I was trying to point out that there is a type of Gamestop customer whose transaction isn't as clean as going in and saving the measly few bucks off for buying used instead of new. A gamer with enough patience and a blueprint for using the reseller's incentives advantageously can wind up getting a lot more game for their money than they could otherwise. It seems to me that (uninformed moms aside) the success of that particular kind of business seems dependent on finagling gamers who are doing what they need to do to support the habit. The guys who have the money to spare are likely far more inclined to punch their CC# into Amazon while eating cereal in their underwear, and getting release day delivery. I think the message being sent by all those Gamestop traders/shoppers isn't so much "We think you charge way too much for your games" as it is "We don't have enough money to keep buying games, so we'll recycle ours and pinch every penny to get another game to play."

While I was pointing that out to address a very small part of your post, I do think that that type of dynamic might be a bigger factor in determining the end justifying the means with certain uses of online passes or DRM than a lot of people are giving it credit for. If the Gamestops of the world thrive on that type of business as much as I suspect they do (which of course can't be proven with any more certainty than a publisher can convince a consumer that DRM inconveniences are necessary to keep the business alive), then surely the game industry can't expect to draw blood from a stone?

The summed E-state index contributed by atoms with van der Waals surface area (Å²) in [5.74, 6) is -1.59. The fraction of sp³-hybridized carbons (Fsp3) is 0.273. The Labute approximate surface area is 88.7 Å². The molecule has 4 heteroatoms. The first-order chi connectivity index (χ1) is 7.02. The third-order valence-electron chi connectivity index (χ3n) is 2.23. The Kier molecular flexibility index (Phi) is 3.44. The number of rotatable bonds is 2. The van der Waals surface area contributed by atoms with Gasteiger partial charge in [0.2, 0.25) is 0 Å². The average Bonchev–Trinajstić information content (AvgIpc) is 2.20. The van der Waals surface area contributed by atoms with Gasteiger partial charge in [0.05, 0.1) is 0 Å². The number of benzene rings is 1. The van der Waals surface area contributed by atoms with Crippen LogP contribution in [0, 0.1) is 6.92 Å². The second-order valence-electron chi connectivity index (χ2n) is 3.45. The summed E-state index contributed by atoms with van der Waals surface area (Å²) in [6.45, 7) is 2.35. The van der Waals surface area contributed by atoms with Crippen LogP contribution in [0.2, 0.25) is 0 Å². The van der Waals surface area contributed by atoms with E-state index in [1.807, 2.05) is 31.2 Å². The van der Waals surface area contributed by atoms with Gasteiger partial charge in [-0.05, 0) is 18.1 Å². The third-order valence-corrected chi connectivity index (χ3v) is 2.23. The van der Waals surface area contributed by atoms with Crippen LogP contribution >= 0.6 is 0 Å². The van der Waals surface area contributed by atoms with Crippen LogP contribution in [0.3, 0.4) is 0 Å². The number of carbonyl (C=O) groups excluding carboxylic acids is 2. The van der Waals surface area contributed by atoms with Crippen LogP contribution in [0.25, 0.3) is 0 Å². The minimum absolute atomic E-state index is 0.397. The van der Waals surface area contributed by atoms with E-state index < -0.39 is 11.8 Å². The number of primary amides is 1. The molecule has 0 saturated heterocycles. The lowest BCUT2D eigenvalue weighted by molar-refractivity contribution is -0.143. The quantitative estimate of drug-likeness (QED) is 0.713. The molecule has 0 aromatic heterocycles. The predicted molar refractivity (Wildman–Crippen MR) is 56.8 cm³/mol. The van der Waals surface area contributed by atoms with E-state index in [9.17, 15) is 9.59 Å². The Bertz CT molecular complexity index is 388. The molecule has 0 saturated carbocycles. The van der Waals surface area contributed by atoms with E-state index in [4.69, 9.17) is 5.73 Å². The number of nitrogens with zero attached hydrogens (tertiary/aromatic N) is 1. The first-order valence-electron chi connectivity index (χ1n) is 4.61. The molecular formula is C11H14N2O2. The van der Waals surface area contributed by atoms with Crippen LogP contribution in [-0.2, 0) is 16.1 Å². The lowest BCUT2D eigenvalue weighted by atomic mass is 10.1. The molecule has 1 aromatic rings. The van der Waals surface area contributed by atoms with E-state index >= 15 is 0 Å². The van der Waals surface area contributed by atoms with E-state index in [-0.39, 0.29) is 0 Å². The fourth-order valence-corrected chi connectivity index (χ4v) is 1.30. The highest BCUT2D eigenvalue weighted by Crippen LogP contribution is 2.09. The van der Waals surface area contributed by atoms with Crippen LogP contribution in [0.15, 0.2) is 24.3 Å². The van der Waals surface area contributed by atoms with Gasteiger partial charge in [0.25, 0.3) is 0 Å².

I think (and believe many others do as well) there is a strong possibility that all of this hassle isn't really going to wind up in significantly increased new-game sales, and is going to piss a lot of people off in the process. And how can the success or failure of something like that be proven to anyone after the fact, especially when the current effect of used game retailers on the industry is so dubious, or at least debatable? And is that the goal really, to kick used game sellers where it hurts? Or is it to make the extra money off the passes every time the game switches hands for extra money, whether it be from a used purchase, borrowed from a friend, or rented?

I believe it's a lot of that confusion that eventually leads to the hostility that you mentioned. There is no reason for people to think they aren't being taken advantage of, all they see is a disruption of their way of doing things with questionable justification being provided. PC gamers have had to jump through hoops for some time now because of the threat of rampant piracy, but console users have been doing business a certain way for a few decades now, and I think it's jarring for many people. Also on the PC, people understand that it is being done to prevent illegal activity, whereas the process being thwarted here is one that takes place in two locations in the same mall. It comes off as if the industry wants to hit Gamestops, but can't quite reach them so they punch the customers who shop there instead.